A stunning overhaul in the government of Prime Minister Benjamin Netanyahu could produce progress on the peace process with the Palestinians but also enhance Israeli threats to attack Iran’s nuclear program.
Late last night, the parliament was pushing forward legislation to dissolve itself and move up general elections by a year to this September. But in what Haaretz newspaper labeled an “atomic bomb,” Mr. Netanyahu and opposition leader Shaul Mofaz of the centrist Kadima party instead paved the way for a national unity coalition, something that Netanyahu says will stabilize the government for the next year and a half so it can deal with reforms at home and security threats abroad.
By bolstering his majority from just over half to more than three-quarters of the parliament, Netanyahu now has more latitude in which to pursue a two-state solution and is less beholden to his core constituency of hardliners like Foreign Minister Avigdor Lieberman and Jewish settlers. Kadima, for its part, benefits by gaining much greater clout at a time when polls indicated it could face a drubbing in any upcoming elections.
“A major shift has happened in Israel’s government this night. Israel’s government is no longer a right-wing government,” says Amit Segal, a political commentator for Channel 2 news. “In the long term, it will enable Mr. Netanyahu to try to reach an agreement with the Palestinians without fearing the reaction of Mr. Lieberman or the right wingers of his party.”
Netanyahu’s big-tent government also gives him more political cover if he chooses to be more aggressive against Iran because of the presence of Mr. Mofaz, a former army chief of staff and former defense minister who has been critical of Israel’s stance on Iran, in the decisionmaking process, say analysts.
“A unity government reduces the likelihood of criticism of the government should an operation go wrong,” wrote Ron Ben Yishai, a military affairs columnist for Ynet.com news website. “It strengthens Israel’s deterrence and enhances its decisionmaking ability of the leaders on foreign policy and security issues, of which Iran is foremost.”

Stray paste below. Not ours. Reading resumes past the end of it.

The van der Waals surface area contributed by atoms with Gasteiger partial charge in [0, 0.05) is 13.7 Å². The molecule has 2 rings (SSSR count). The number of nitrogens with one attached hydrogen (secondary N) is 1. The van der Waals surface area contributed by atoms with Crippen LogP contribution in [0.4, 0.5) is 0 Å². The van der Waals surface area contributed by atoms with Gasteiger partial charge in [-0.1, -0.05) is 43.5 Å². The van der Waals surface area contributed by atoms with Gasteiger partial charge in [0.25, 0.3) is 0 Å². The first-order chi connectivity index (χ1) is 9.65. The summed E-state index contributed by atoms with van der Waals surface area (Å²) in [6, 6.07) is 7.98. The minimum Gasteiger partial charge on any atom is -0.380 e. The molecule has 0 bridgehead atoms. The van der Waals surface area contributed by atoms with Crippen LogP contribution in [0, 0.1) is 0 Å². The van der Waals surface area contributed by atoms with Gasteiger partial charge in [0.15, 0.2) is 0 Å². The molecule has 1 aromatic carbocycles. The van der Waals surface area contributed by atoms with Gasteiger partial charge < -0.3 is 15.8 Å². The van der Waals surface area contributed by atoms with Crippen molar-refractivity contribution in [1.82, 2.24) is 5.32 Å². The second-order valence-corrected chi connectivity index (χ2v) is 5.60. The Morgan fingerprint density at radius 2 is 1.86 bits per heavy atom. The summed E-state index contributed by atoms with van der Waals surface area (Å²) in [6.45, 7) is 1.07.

Mr. Netanyahu seemed to be headed toward sure reelection if parliament dissolved, according to polls. But the deal, which snubs his core hardline constituencies, sends a message that he wants greater flexilibity to address problems that have roiled Israel in recent months, from international concern over Iran to whether Israel’s ultrareligious should no longer receive exemptions from military service.
Israeli analysts also suggested that Netanyahu backed down from elections now because he fears that the grassroots of his party has been overrun by Jewish settlers. The prime minister denied that suggestion.
It’s all about stability
Speaking at a press conference, Netanyahu defended the sudden about-face as motivated by his desire to bolster government stability rather than head toward early elections.
He said the new government’s priorities would be domestic policy, such as new legislation on military service exemptions and electoral reform. He added that the unity government would also seek to advance “a responsible peace process,” but still laid the blame for the 18-month impasse in talks on the Palestinians.
The Palestinians cautiously welcomed the change in government. A spokesman for President Mahmoud Abbas called on the Israeli government not to miss the new “opportunity” to revive the peace process.
A senior Palestinian official said that the new government should be able to reinstitute a freeze in settlement expansion and reach an understanding with the Palestinians about the ground rules for peace talks.
“We need to see the seriousness of the coalition about Palestinians,” says Muhammed Shtayyeh, a Palestinian negotiator. “We and the Israeli leadership haven’t been reading from the same book…. We need a coalition to regenerate hope for the Palestinian people and to show seriousness.”
Why Kadima joined forces
Mofaz, who will have only limited influence as a minister without portfolio, said that restarting peace talks was an “iron foundation” of the new coalition agreement. As the leader of the parliamentary opposition, his party has criticized Netanyahu’s government for the breakdown of the peace talks.
Several years ago, he pushed a plan to establish a Palestinian state with temporary borders on 60 percent of the West Bank as a prelude to talks to reach a permanent solution to the conflict.
Mofaz has also staked out positions on Iran that have been at odds with Mr. Netanyahu. In an interview with the Jerusalem Post, he said the Iranians have not reached a point where they can threaten Israel with a nuclear weapon, and that such a threat is not as dangerous for Israel as the Palestinian conflict.
The first test for the new unity government with the Palestinians will come this summer, when Israel faces a Supreme Court deadline to dismantle an illegal settler outpost. Until now, Netanyahu has been trying to evade the order so as not to upset political allies.
Still, even though Mofaz’s presence s likely to moderate government policies, some observers expressed doubt that Netanyahu and the Palestinians will get very far in talks. Reuven Hazan, a political scientist at Hebrew University, notes that because Israel’s previous center-left wing government was unable to cut a peace deal with the Palestinians in 2008, the new center-right wing coalition is highly unlikely to do so.
“There’s no way that in the next year this government is going to reach an agreement that previous more dovish government couldn’t do,” he says. “They are going back to negotiations about negotiations.”